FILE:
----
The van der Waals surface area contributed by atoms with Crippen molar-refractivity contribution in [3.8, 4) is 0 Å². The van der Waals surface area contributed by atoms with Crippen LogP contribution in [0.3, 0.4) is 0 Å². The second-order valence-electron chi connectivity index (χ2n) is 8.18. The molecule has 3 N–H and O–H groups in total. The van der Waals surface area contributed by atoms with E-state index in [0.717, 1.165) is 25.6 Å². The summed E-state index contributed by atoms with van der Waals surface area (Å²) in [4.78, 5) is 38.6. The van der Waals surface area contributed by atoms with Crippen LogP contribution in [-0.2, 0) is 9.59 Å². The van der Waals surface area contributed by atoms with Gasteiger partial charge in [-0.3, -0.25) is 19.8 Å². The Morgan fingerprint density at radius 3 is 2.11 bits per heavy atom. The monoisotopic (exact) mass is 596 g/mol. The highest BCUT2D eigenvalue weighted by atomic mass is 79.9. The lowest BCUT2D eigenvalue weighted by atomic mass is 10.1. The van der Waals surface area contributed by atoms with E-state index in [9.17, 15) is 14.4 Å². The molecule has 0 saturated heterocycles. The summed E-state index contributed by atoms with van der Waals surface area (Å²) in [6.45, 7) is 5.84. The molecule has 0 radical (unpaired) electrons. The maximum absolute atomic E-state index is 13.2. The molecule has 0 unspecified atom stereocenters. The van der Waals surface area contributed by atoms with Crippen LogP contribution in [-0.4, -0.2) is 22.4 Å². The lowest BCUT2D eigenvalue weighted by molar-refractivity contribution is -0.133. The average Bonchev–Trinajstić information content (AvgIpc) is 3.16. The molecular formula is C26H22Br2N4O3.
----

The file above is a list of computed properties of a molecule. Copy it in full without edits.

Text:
The van der Waals surface area contributed by atoms with Crippen molar-refractivity contribution in [3.8, 4) is 0 Å². The van der Waals surface area contributed by atoms with Crippen LogP contribution in [0.3, 0.4) is 0 Å². The second-order valence-electron chi connectivity index (χ2n) is 8.18. The molecule has 3 N–H and O–H groups in total. The van der Waals surface area contributed by atoms with E-state index in [0.717, 1.165) is 25.6 Å². The summed E-state index contributed by atoms with van der Waals surface area (Å²) in [4.78, 5) is 38.6. The van der Waals surface area contributed by atoms with Crippen LogP contribution in [-0.2, 0) is 9.59 Å². The van der Waals surface area contributed by atoms with Gasteiger partial charge in [-0.3, -0.25) is 19.8 Å². The Morgan fingerprint density at radius 3 is 2.11 bits per heavy atom. The monoisotopic (exact) mass is 596 g/mol. The highest BCUT2D eigenvalue weighted by atomic mass is 79.9. The lowest BCUT2D eigenvalue weighted by atomic mass is 10.1. The van der Waals surface area contributed by atoms with E-state index in [9.17, 15) is 14.4 Å². The molecule has 0 saturated heterocycles. The summed E-state index contributed by atoms with van der Waals surface area (Å²) in [6.45, 7) is 5.84. The molecule has 0 radical (unpaired) electrons. The maximum absolute atomic E-state index is 13.2. The molecule has 0 unspecified atom stereocenters. The van der Waals surface area contributed by atoms with Crippen LogP contribution in [-0.4, -0.2) is 22.4 Å². The lowest BCUT2D eigenvalue weighted by molar-refractivity contribution is -0.133. The average Bonchev–Trinajstić information content (AvgIpc) is 3.16. The molecular formula is C26H22Br2N4O3.